Quantcast
Environmental News for a Healthier Planet and Life

Inconsistent Water Testing Exposes U.S. Schoolchildren to High Levels of Lead

Health + Wellness
Cavan Images / Getty Images

Millions of children across the U.S. have been exposed to high concentrations of lead through their school drinking water due to inconsistent testing standards, a recent study found.

Researchers at the Harvard T.H. Chan School of Public Health reviewed 25 state programs for testing for lead in schools' drinking water supply and found that there is no uniformity in states' approaches to develop initiatives to test for lead in school drinking water, action levels or maintaining water quality data — public schools in some states are not even required to perform testing on all drinking water taps.


Moreover, the study revealed that 44 percent of nearly 11,000 schools had at least one sample test positive for lead levels at or above state action levels.

The World Health Organization warns that "there is no known level of lead exposure that is considered safe" and research in the U.S. has linked even low levels of lead exposure with health and learning problems in children because of how it affects brain and nervous system development.

"Lead is a neurotoxin, it drops IQ scores, it's linked to aberrant behavior and violence," Howard Kessler, a retired doctor and part of Physicians for Social Responsibility, told The Guardian. "The concern is that while we are not taking much action, children are being damaged on a generational level. We are supposed to provide them with a safe environment, not poison them."

High levels of lead have been found in school tap water since the toxic water crisis in Flint, Michigan became a national story in 2014, yet there is currently no federal requirement for schools to test water for lead, The Guardian reported, leaving the issue to the states.

Of the 25 states in the Harvard report, researchers found that only 15 have laws or funding allocations for testing water in schools, while 10 have programs that are run through state environmental protection or health agencies. Few states provide funding for lead testing and remediation through school drinking water programs, the study found.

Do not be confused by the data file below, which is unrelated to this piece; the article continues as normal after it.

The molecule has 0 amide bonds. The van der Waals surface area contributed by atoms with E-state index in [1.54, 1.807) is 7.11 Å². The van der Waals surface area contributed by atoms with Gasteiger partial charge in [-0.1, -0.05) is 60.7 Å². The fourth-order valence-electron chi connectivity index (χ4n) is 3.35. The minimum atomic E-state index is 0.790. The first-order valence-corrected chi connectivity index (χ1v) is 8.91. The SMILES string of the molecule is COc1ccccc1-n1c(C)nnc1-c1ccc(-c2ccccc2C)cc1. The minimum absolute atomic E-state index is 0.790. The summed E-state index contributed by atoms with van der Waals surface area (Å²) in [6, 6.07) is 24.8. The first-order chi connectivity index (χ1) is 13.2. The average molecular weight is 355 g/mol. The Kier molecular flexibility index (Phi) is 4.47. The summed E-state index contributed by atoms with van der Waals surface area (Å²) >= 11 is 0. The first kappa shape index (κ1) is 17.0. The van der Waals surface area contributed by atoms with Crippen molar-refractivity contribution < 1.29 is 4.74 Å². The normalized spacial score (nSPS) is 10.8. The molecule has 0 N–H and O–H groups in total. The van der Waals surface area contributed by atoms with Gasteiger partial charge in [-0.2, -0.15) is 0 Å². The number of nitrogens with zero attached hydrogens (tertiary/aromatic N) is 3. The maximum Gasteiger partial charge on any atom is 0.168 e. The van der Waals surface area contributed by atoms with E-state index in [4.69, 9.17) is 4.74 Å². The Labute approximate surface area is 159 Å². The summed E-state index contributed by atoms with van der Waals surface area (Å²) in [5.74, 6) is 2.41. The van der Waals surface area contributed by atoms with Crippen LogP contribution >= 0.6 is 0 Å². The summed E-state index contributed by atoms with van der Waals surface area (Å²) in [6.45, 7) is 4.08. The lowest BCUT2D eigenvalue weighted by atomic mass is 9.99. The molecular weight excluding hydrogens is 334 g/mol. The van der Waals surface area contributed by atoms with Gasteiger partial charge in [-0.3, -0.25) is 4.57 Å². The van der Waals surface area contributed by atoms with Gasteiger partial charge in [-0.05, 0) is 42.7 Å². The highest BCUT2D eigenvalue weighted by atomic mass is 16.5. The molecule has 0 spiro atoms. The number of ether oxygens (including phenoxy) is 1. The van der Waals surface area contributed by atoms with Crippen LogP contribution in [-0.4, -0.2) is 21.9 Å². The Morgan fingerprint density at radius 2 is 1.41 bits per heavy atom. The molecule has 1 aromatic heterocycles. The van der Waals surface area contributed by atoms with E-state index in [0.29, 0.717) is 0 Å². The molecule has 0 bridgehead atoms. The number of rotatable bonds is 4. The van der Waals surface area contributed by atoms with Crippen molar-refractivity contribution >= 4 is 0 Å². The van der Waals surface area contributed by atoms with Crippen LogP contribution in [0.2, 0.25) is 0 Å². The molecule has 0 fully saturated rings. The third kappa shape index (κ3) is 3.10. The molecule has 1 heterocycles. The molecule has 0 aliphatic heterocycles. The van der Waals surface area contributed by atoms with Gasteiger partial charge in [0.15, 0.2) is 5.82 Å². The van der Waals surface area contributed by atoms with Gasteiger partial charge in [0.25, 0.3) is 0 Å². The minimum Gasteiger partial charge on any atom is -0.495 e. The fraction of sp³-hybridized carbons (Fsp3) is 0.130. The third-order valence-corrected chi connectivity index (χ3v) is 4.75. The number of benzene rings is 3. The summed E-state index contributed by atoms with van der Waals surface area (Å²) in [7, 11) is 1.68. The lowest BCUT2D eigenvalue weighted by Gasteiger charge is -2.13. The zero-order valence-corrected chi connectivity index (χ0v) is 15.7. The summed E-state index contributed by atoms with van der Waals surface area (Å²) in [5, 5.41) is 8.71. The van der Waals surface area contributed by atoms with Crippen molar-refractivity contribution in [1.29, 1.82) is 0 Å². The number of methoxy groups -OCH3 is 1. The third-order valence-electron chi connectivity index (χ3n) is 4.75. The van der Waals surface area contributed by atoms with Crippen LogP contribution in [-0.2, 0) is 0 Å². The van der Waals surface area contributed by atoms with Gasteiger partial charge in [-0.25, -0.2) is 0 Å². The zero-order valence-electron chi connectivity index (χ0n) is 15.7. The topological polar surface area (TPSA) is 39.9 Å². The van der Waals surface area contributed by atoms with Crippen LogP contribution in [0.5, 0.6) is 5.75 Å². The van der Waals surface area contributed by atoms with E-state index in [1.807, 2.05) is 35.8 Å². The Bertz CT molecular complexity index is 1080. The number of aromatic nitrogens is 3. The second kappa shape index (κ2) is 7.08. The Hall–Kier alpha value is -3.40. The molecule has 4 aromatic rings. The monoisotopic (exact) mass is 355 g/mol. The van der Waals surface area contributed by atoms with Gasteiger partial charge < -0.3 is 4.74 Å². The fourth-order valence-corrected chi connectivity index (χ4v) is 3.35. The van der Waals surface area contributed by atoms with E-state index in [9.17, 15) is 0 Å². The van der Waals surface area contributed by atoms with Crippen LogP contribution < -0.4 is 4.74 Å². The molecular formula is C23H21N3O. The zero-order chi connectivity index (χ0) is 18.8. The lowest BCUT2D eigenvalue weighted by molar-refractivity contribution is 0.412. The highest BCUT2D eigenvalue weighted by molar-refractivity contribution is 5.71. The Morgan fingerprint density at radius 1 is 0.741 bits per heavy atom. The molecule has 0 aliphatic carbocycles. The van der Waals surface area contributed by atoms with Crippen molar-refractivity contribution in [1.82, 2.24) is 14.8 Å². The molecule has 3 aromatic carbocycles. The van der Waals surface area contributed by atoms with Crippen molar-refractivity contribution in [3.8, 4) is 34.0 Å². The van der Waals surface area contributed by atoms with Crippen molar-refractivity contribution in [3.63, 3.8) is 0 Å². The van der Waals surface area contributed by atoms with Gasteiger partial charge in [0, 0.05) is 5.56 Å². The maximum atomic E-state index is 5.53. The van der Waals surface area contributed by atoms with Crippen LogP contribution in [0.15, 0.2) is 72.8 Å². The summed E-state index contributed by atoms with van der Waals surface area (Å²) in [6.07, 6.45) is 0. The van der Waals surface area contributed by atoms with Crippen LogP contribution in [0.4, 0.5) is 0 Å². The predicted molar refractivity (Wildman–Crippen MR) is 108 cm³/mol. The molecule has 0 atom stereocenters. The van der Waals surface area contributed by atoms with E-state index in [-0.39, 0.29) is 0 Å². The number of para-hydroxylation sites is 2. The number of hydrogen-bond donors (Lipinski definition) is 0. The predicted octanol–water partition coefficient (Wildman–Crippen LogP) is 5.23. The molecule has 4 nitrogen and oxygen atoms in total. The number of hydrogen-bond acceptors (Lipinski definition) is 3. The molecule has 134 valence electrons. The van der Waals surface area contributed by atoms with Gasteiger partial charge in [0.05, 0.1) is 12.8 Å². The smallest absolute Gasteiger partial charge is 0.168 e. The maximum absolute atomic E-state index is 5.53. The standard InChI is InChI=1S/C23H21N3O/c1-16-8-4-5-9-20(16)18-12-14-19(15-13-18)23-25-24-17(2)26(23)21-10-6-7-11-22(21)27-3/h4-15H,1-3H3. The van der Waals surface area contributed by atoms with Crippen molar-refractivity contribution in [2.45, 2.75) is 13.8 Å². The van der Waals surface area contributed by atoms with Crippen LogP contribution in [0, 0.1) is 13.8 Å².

Without federal oversight, there's a wide range of lead contamination action levels at the state level, from 5 parts per billion — the Food and Drug Administration action level for bottled water — to 20 parts per billion, the study found. In Atlanta, for instance, more than half of its public schools had high levels of lead, with some exceeding 15 times the federal limit for drinking systems.

Lead contamination in school drinking water spans the entire country, from urban areas like Detroit, Newark and Chicago, to suburban and rural communities in Maine and Vermont, The Guardian reported. In other words, it's a national public health crisis.

Campaigns to eliminate lead exposure in daily life have been mostly successful, The Guardian reported, as it had all but eliminated led from tin cans, gasoline and paint by the mid-1980s. But lead in drinking water — often from old pipes — went largely unnoticed as subsequent court rulings weakened public health laws requiring lead testing of school water.

"Ensuring that all children have easy and appealing access to lead-safe school drinking water should be a health policy priority for relevant federal and state agencies and will support the promotion of drinking water as a healthy beverage of choice," the authors of the Harvard study wrote.

EcoWatch Daily Newsletter

polaristest / Flickr / CC BY-NC-ND 2.0

By Melissa Kravitz Hoeffner

Over six gallons of water are required to produce one gallon of wine. "Irrigation, sprays, and frost protection all [used in winemaking] require a lot of water," explained winemaker and sommelier Keith Wallace, who's also a professor and the founder of the Wine School of Philadelphia, the largest independent wine school in the U.S. And water waste is just the start of the climate-ruining inefficiencies commonplace in the wine industry. Sustainably speaking, climate change could be problematic for your favorite glass of wine.

Read More Show Less
Pixabay

By Rachael Link, MS, RD

Spinach is a true nutritional powerhouse, as it's rich in vitamins, minerals, and antioxidants.

Read More Show Less
Sponsored
Pexels

By Jeff Turrentine

From day to day, our public health infrastructure — the people and systems we've put in place to keep populations, as opposed to individuals, healthy — largely goes unnoticed. That's because when it's working well, its success takes the form of utter normalcy.

Read More Show Less
Spring Break vs. COVID19: The Real Impact of Ignoring Social Distancing

By Eoin Higgins

A viral video showing cell phone data collected by location accuracy company X-Mode from spring break partiers potentially spreading the coronavirus around the U.S. has brought up questions of digital privacy even as it shows convincingly the importance of staying home to defeat the disease.

Read More Show Less
Aerial shot top view Garbage trucks unload garbage to a recycle in the vicinity of the city of Bangkok, Thailand. bugto / Moment / Getty Images

German researchers have identified a strain of bacterium that not only breaks down toxic plastic, but also uses it as food to fuel the process, according to The Guardian.

Read More Show Less